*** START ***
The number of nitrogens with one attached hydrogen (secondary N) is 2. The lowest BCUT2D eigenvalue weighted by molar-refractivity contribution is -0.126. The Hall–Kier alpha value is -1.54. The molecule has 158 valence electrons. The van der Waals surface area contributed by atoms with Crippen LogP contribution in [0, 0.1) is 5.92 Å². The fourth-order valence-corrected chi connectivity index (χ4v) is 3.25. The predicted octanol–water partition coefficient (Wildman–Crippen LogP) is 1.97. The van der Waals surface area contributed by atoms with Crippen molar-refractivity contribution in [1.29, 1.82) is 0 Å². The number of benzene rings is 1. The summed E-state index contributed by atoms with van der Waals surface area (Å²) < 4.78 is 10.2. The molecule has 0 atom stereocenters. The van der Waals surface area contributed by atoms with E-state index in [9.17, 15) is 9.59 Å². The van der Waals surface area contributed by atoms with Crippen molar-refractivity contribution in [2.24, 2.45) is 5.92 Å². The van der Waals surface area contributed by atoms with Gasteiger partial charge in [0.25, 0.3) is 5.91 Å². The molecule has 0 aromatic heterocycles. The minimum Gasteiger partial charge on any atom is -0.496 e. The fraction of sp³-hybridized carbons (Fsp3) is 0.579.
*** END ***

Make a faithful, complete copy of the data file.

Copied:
The number of nitrogens with one attached hydrogen (secondary N) is 2. The lowest BCUT2D eigenvalue weighted by molar-refractivity contribution is -0.126. The Hall–Kier alpha value is -1.54. The molecule has 158 valence electrons. The van der Waals surface area contributed by atoms with Crippen LogP contribution in [0, 0.1) is 5.92 Å². The fourth-order valence-corrected chi connectivity index (χ4v) is 3.25. The predicted octanol–water partition coefficient (Wildman–Crippen LogP) is 1.97. The van der Waals surface area contributed by atoms with Crippen molar-refractivity contribution in [1.29, 1.82) is 0 Å². The number of benzene rings is 1. The summed E-state index contributed by atoms with van der Waals surface area (Å²) < 4.78 is 10.2. The molecule has 0 atom stereocenters. The van der Waals surface area contributed by atoms with E-state index in [9.17, 15) is 9.59 Å². The van der Waals surface area contributed by atoms with Crippen molar-refractivity contribution in [2.24, 2.45) is 5.92 Å². The van der Waals surface area contributed by atoms with Gasteiger partial charge in [0.25, 0.3) is 5.91 Å². The molecule has 0 aromatic heterocycles. The minimum Gasteiger partial charge on any atom is -0.496 e. The fraction of sp³-hybridized carbons (Fsp3) is 0.579.